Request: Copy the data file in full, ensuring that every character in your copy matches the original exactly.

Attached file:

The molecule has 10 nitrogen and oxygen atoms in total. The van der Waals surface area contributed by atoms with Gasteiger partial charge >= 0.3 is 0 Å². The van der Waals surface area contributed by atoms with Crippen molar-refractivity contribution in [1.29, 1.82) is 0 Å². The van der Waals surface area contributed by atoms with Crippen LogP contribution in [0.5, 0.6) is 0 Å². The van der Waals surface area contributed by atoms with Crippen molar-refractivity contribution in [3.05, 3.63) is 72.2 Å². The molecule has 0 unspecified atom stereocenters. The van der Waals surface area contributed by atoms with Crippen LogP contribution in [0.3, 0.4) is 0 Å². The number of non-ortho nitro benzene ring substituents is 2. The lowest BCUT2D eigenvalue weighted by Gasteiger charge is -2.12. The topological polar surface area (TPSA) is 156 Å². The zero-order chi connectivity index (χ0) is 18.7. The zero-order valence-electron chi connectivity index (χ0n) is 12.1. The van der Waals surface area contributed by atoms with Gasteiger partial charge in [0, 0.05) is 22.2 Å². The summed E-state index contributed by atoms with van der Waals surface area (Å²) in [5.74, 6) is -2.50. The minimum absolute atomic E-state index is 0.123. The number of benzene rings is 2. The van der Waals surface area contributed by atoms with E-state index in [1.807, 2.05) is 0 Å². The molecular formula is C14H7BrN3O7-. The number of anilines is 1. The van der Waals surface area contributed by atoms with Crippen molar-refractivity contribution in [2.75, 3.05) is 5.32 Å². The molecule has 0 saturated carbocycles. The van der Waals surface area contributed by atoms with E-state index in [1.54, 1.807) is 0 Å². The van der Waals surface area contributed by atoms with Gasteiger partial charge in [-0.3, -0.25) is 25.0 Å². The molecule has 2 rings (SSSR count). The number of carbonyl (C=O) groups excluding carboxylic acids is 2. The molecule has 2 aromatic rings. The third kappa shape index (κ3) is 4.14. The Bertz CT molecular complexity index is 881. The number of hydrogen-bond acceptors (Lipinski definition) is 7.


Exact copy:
The molecule has 10 nitrogen and oxygen atoms in total. The van der Waals surface area contributed by atoms with Gasteiger partial charge >= 0.3 is 0 Å². The van der Waals surface area contributed by atoms with Crippen molar-refractivity contribution in [1.29, 1.82) is 0 Å². The van der Waals surface area contributed by atoms with Crippen LogP contribution in [0.5, 0.6) is 0 Å². The van der Waals surface area contributed by atoms with Crippen molar-refractivity contribution in [3.05, 3.63) is 72.2 Å². The molecule has 0 unspecified atom stereocenters. The van der Waals surface area contributed by atoms with Crippen LogP contribution in [0.3, 0.4) is 0 Å². The number of non-ortho nitro benzene ring substituents is 2. The lowest BCUT2D eigenvalue weighted by Gasteiger charge is -2.12. The topological polar surface area (TPSA) is 156 Å². The zero-order chi connectivity index (χ0) is 18.7. The zero-order valence-electron chi connectivity index (χ0n) is 12.1. The van der Waals surface area contributed by atoms with Gasteiger partial charge in [0, 0.05) is 22.2 Å². The summed E-state index contributed by atoms with van der Waals surface area (Å²) in [5.74, 6) is -2.50. The minimum absolute atomic E-state index is 0.123. The number of benzene rings is 2. The van der Waals surface area contributed by atoms with E-state index in [1.807, 2.05) is 0 Å². The molecular formula is C14H7BrN3O7-. The number of anilines is 1. The van der Waals surface area contributed by atoms with Crippen molar-refractivity contribution in [2.75, 3.05) is 5.32 Å². The molecule has 0 saturated carbocycles. The van der Waals surface area contributed by atoms with E-state index in [1.54, 1.807) is 0 Å². The van der Waals surface area contributed by atoms with Gasteiger partial charge in [-0.3, -0.25) is 25.0 Å². The molecule has 2 rings (SSSR count). The number of carbonyl (C=O) groups excluding carboxylic acids is 2. The molecule has 2 aromatic rings. The third kappa shape index (κ3) is 4.14. The Bertz CT molecular complexity index is 881. The number of hydrogen-bond acceptors (Lipinski definition) is 7.